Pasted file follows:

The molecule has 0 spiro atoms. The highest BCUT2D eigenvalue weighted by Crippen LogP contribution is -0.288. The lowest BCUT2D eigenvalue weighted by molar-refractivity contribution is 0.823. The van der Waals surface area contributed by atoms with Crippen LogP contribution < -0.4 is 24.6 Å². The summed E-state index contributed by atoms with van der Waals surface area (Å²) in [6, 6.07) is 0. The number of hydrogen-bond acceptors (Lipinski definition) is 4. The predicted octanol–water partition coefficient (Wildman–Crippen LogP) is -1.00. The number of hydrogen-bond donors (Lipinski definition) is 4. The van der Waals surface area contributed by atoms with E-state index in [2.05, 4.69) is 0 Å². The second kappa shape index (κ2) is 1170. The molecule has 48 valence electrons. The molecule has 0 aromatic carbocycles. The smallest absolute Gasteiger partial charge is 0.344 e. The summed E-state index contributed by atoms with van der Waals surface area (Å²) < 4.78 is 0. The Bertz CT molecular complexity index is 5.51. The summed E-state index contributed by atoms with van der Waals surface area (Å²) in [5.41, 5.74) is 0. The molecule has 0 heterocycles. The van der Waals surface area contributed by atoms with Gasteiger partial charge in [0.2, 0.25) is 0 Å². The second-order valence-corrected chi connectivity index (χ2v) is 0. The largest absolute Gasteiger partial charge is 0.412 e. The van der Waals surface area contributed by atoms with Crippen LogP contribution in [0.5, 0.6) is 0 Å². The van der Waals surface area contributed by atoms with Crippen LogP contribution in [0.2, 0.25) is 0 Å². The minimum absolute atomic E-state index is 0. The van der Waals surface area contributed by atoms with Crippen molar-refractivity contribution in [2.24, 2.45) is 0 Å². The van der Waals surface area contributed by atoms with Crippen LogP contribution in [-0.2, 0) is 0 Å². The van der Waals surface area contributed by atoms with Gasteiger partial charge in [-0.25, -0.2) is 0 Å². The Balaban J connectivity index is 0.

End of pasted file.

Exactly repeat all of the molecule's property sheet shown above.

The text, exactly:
The molecule has 0 spiro atoms. The highest BCUT2D eigenvalue weighted by Crippen LogP contribution is -0.288. The lowest BCUT2D eigenvalue weighted by molar-refractivity contribution is 0.823. The van der Waals surface area contributed by atoms with Crippen LogP contribution < -0.4 is 24.6 Å². The summed E-state index contributed by atoms with van der Waals surface area (Å²) in [6, 6.07) is 0. The number of hydrogen-bond acceptors (Lipinski definition) is 4. The predicted octanol–water partition coefficient (Wildman–Crippen LogP) is -1.00. The number of hydrogen-bond donors (Lipinski definition) is 4. The van der Waals surface area contributed by atoms with E-state index in [2.05, 4.69) is 0 Å². The second kappa shape index (κ2) is 1170. The molecule has 48 valence electrons. The molecule has 0 aromatic carbocycles. The smallest absolute Gasteiger partial charge is 0.344 e. The summed E-state index contributed by atoms with van der Waals surface area (Å²) < 4.78 is 0. The Bertz CT molecular complexity index is 5.51. The summed E-state index contributed by atoms with van der Waals surface area (Å²) in [5.41, 5.74) is 0. The molecule has 0 heterocycles. The van der Waals surface area contributed by atoms with Gasteiger partial charge in [0.2, 0.25) is 0 Å². The second-order valence-corrected chi connectivity index (χ2v) is 0. The largest absolute Gasteiger partial charge is 0.412 e. The van der Waals surface area contributed by atoms with Crippen LogP contribution in [0.5, 0.6) is 0 Å². The van der Waals surface area contributed by atoms with Crippen LogP contribution in [0.2, 0.25) is 0 Å². The minimum absolute atomic E-state index is 0. The van der Waals surface area contributed by atoms with Crippen molar-refractivity contribution in [2.24, 2.45) is 0 Å². The van der Waals surface area contributed by atoms with Crippen LogP contribution in [-0.2, 0) is 0 Å². The van der Waals surface area contributed by atoms with Gasteiger partial charge in [-0.25, -0.2) is 0 Å². The Balaban J connectivity index is 0.